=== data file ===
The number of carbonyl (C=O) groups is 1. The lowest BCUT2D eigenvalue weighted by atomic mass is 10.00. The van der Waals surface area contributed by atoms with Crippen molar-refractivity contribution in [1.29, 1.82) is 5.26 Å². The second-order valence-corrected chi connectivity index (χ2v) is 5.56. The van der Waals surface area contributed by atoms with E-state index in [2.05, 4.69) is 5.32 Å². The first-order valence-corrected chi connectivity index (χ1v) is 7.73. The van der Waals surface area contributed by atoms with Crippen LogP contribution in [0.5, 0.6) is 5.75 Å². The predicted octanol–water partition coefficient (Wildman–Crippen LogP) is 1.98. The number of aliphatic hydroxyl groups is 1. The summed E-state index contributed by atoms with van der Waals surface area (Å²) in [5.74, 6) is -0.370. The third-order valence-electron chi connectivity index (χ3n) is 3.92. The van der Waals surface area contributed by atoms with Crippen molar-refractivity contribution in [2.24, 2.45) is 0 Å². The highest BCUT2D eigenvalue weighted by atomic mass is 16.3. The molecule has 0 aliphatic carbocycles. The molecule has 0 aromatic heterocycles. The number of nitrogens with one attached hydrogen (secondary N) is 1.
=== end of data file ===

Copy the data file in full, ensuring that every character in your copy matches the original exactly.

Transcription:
The number of carbonyl (C=O) groups is 1. The lowest BCUT2D eigenvalue weighted by atomic mass is 10.00. The van der Waals surface area contributed by atoms with Crippen molar-refractivity contribution in [1.29, 1.82) is 5.26 Å². The second-order valence-corrected chi connectivity index (χ2v) is 5.56. The van der Waals surface area contributed by atoms with E-state index in [2.05, 4.69) is 5.32 Å². The first-order valence-corrected chi connectivity index (χ1v) is 7.73. The van der Waals surface area contributed by atoms with Crippen LogP contribution in [0.5, 0.6) is 5.75 Å². The predicted octanol–water partition coefficient (Wildman–Crippen LogP) is 1.98. The number of aliphatic hydroxyl groups is 1. The summed E-state index contributed by atoms with van der Waals surface area (Å²) in [5.74, 6) is -0.370. The third-order valence-electron chi connectivity index (χ3n) is 3.92. The van der Waals surface area contributed by atoms with Crippen molar-refractivity contribution in [2.24, 2.45) is 0 Å². The highest BCUT2D eigenvalue weighted by atomic mass is 16.3. The molecule has 0 aliphatic carbocycles. The molecule has 0 aromatic heterocycles. The number of nitrogens with one attached hydrogen (secondary N) is 1.